A work of art should not be beauty in itself for beauty is dead....
In his 1918 Dada manifesto, scrapping old dogmas and formulae of beauty and extolling a new living art for a bitter new world, Tzara was really saying Beauty is dead, long live Beauty! - a new beauty of the commonplace, of freedom, spontaneity, contradiction, absurdity, in short, as he put it: 'LIFE'. As changing generations and individual artists of stature constantly redefine art, they continue to forge new kinds of beauty. Even when an artist's work poses the question, 'Is this art? Does art exist?', he is answering it in the affirmative by his act, as the writer of the absurd dispels the absurd by recognizing it and writing about it. One cannot be anti-art and at the same time make art - absurd, anti or otherwise. Or, as Duchamp phrased it, "The only way to be really anti-art is to be indifferent.'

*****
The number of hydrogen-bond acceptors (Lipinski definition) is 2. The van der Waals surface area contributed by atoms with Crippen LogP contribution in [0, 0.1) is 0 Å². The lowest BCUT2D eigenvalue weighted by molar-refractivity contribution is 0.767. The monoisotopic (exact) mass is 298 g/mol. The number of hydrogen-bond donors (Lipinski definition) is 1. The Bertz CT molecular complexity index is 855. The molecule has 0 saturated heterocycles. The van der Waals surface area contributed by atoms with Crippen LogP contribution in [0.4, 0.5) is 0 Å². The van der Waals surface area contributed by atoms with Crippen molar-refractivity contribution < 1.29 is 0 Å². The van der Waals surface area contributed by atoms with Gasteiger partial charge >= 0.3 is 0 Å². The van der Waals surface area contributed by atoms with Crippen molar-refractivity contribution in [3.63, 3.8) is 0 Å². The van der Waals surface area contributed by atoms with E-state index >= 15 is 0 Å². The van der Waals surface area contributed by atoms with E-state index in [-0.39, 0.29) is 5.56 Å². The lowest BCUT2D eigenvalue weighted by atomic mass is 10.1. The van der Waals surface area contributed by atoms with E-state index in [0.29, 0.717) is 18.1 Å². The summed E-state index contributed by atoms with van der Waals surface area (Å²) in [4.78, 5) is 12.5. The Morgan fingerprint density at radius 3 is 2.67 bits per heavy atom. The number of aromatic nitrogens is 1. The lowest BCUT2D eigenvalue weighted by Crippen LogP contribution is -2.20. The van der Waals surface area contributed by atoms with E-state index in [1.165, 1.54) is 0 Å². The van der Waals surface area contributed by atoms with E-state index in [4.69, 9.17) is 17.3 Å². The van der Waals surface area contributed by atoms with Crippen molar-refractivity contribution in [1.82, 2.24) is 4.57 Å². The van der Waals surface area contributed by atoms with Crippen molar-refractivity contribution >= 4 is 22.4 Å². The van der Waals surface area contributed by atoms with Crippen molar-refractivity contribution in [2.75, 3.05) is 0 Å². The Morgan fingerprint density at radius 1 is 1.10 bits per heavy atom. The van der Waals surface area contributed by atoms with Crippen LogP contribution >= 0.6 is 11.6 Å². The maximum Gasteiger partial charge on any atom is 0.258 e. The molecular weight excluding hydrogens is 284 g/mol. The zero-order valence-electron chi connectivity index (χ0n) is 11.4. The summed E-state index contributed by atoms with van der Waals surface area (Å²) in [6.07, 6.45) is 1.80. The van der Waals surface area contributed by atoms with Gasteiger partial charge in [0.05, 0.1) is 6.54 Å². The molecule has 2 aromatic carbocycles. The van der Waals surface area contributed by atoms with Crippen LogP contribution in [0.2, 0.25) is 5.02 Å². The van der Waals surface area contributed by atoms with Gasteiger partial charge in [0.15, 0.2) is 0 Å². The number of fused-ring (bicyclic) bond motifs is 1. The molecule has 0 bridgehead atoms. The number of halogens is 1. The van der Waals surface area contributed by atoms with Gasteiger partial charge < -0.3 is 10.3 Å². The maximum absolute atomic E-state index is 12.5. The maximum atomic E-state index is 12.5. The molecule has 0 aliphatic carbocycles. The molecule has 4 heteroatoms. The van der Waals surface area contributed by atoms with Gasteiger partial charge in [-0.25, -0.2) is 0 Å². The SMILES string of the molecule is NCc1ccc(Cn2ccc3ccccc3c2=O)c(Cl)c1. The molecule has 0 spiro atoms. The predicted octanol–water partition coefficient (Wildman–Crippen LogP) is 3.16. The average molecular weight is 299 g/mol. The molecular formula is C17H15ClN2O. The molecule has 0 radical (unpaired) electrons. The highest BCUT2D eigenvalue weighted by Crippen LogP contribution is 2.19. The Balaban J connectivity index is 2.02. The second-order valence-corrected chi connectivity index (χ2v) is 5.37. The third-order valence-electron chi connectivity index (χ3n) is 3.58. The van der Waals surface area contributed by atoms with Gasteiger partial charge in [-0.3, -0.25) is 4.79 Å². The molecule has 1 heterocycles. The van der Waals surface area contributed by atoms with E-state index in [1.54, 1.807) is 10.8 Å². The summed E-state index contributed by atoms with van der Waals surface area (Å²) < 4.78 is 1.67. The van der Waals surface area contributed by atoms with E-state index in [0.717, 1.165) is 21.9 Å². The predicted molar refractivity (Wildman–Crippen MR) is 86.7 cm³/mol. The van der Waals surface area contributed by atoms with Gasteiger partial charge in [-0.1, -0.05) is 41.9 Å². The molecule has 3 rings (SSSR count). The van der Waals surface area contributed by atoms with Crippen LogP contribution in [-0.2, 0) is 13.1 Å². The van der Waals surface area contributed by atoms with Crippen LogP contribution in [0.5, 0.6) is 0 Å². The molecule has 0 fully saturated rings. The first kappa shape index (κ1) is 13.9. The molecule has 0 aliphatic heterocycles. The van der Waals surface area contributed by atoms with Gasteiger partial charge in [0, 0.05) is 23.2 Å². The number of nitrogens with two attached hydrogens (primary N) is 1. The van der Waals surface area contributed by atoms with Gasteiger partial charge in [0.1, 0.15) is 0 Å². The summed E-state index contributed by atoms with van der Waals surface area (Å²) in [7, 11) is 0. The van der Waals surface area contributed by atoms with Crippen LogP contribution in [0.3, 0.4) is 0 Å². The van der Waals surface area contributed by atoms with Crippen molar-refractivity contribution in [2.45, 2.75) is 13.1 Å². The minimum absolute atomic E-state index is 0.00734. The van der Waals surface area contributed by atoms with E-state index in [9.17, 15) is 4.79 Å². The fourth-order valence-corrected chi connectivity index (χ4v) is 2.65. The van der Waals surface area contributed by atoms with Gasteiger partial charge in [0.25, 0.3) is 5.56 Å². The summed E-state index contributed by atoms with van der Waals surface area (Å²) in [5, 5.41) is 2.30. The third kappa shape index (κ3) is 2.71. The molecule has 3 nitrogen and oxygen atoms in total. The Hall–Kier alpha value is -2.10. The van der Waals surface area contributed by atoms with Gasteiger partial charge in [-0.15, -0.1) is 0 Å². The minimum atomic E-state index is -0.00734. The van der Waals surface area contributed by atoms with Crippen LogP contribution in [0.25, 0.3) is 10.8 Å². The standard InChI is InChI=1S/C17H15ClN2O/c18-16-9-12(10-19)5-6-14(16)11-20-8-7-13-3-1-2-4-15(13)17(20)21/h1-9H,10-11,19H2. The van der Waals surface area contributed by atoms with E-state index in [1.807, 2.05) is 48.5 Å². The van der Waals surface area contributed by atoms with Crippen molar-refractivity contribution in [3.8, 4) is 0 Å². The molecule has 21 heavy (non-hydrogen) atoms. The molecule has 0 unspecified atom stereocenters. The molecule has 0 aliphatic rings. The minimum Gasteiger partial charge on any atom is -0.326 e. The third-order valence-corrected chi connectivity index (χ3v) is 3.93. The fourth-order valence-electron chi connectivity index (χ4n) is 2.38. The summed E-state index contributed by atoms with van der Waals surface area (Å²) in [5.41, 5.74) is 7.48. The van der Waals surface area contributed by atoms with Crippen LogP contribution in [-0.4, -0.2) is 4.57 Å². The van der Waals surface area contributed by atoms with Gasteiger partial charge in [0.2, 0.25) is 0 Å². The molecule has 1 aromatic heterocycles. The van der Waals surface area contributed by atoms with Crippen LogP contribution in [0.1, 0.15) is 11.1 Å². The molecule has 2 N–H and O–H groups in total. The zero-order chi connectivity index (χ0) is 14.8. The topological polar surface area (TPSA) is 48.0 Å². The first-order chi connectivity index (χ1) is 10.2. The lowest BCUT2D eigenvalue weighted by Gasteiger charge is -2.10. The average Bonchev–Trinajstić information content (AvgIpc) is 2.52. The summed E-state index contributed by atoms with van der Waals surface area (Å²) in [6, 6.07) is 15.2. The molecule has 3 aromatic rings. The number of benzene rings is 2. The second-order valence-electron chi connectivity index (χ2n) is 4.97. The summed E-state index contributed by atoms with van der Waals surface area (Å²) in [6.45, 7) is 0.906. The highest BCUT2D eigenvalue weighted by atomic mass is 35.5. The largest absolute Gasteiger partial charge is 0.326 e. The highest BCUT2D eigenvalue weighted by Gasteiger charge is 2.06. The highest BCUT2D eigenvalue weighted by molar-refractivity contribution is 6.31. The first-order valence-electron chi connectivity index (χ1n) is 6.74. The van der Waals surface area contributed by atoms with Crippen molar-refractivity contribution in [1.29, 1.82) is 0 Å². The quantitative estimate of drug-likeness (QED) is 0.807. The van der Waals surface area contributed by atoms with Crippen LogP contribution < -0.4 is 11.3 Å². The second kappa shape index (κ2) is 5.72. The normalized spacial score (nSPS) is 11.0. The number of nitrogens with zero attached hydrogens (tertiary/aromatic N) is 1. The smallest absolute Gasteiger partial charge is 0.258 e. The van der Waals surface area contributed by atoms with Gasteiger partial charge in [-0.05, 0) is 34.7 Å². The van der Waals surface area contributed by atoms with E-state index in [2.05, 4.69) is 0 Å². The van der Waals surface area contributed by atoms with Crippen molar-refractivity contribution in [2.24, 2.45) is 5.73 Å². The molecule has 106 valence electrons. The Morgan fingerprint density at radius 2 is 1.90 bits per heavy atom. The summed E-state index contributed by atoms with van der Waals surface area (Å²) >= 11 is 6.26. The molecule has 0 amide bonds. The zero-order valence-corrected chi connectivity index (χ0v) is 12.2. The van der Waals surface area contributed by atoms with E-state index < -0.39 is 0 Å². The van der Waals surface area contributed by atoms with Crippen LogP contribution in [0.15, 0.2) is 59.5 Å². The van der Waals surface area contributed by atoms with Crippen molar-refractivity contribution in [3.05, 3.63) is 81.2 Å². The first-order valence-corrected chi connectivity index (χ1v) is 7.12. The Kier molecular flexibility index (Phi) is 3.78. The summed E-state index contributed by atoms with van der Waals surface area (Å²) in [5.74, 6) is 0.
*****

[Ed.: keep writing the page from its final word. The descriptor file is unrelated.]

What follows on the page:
Each of the three young Americans grouped together here 1 — Mitchell, Rauschenberg and Oldenburg - may stand for one of the several new kinds of beauty which continue to enliven our art. The confrontation of these three very different artists points up the generative power of the break-through in American art which occurred during and after the war. One of them works on a two-dimensional, rectangular surface; another combines three-dimensional found objects with painting on a traditionally shaped canvas; the third paints three-dimensional objects which he has constructed of plaster or cloth and foam-rubber; yet all three are painters and sensuous painters in the 'tradition of the new'. Except for the variety of materials employed, they differ no more nor less from each other than do any three of the first generation New York painters, say Kline, de Kooning, Rothko. Equally dedicated to freedom and individuality, these three young Americans also continue their predecessors' aim to abolish the distance between art and life, to bring life into the work, and to involve the spectator more directly with the work of art. This they accomplish through the vitality of the painting, its unfinish, its movement, energy, change, and its engulfing size; through the incorporation of objects of actuality and the physical projection of the picture's world out into our world; or through the creation of objects related to the commonplace things